Two of the world's largest producers of cotton, China and India, play key roles in the future of cotton prices, according to University of Georgia cotton economist Don Shurley.
China is the world's largest user and second-largest producer of cotton. The country's actions relating to stocks and imports could be an overwhelming factor on the improvement of cotton prices for farmers. Cotton prices have been stuck in the 62 to 67 cents per pound range for the past nine months.
"What goes on over there is very important. It's even more so now, because they hold 60 percent of the world's cotton stocks, or cotton left over from previous years that's still on hand," said Shurley, a researcher in the UGA College of Agricultural and Environmental Sciences. "Their policies affect how that cotton is used, how it's moved into the supply chain and when it will have a big impact."
Also a significant factor in future cotton prices is the monsoon season in India, the world's largest cotton producer.
In Shurley's biweekly newsletter, "Cotton Marketing News," he wrote that the Indian government forecasts the monsoon season as "deficit," meaning the country's cotton crop estimate could be lowered in future reports. India's expected decrease in cotton production could impact the direction that prices take in future months.
Shurley said cotton farmers prefer to see prices reach the 80-cent plateau, a mark not seen since June 2014. The U.S. Department of Agriculture (USDA) will release its estimate of actual cotton acreage planted in the U.S. on June 30. Combined with the release of July production and supply/demand numbers, this information should provide clarity about the future of the cotton market by next month.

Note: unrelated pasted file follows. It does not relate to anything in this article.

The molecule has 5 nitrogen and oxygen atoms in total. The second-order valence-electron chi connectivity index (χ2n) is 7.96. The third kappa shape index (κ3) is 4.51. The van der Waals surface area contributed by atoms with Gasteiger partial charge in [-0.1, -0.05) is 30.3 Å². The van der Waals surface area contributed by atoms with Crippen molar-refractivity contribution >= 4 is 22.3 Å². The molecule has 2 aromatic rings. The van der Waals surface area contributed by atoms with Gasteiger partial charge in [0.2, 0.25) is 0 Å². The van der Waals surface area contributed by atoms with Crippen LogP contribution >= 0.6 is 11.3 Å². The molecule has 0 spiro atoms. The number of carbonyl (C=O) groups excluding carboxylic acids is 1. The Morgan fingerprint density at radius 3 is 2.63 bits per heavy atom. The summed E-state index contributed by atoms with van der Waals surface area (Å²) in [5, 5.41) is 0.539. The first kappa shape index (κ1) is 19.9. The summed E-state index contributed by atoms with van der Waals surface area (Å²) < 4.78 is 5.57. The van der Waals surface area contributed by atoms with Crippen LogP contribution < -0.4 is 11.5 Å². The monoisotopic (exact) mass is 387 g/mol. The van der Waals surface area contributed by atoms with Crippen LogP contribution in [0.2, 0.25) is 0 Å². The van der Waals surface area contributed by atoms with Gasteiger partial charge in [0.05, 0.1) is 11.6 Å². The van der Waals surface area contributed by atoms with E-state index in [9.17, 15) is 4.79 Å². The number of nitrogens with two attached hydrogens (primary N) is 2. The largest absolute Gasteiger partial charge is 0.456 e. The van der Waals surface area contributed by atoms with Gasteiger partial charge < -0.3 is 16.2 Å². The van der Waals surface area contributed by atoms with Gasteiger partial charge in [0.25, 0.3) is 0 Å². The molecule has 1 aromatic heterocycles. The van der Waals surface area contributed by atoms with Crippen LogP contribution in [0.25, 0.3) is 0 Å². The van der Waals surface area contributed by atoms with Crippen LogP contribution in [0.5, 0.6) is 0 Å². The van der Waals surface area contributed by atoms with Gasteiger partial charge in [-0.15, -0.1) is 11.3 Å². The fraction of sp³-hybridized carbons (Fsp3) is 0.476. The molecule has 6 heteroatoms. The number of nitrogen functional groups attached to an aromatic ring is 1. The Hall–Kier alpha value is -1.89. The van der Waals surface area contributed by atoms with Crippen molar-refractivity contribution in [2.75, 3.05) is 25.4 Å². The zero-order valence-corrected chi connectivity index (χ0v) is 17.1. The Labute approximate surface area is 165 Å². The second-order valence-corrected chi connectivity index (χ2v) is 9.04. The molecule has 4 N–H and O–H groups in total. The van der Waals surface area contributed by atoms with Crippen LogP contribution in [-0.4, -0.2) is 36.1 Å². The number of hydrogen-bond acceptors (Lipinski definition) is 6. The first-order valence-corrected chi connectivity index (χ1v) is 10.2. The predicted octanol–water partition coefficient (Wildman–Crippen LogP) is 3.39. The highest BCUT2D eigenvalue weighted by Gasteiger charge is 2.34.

"There are so many factors, globally, that are in place now. Plus we've gone to, essentially, 24/7 trading. We've gone fully electronic now. Prices have a way of changing very rapidly," Shurley said.
There are concerns within the industry about cotton, in general. The most recent farm bill did not place cotton in a very favorable light, compared to other commodities like peanuts or corn, Shurley said. The USDA estimates Georgia's cotton acreage will drop to 1.1 million acres, down from 1.38 million a year ago.
"Some years when you have low cotton prices, everything else is low too. Then (farmers) just stick with cotton. Some years when cotton prices are low, other commodities, like corn and soybeans, are a lot better. Farmers will shift some acres out from cotton and into those other crops," Shurley said. "That's what we've seen this year."
Many Georgia farmers shifted those cotton acres to peanuts. As a result, peanut acreage is expected to increase by 20 percent, to between 700,000 and 750,000 acres.
"The farm bill gives these other commodities the potential for ARC (agricultural risk coverage) and PLC (price loss coverage) payments," said Shurley. "I think most farmers try not to bust up their rotations. They try not to get out of a rotation that they like to stay in for agronomic reasons. But, at the same time, if the market dictates, they can stay fairly close to their desired rotations and still shift some acres on certain farms or fields."
Agricultural risk coverage payments are made when the revenue for the crop is less than 86 percent of the historical average. Price loss coverage payments are made when the price falls below a pre-set level according to the farm bill.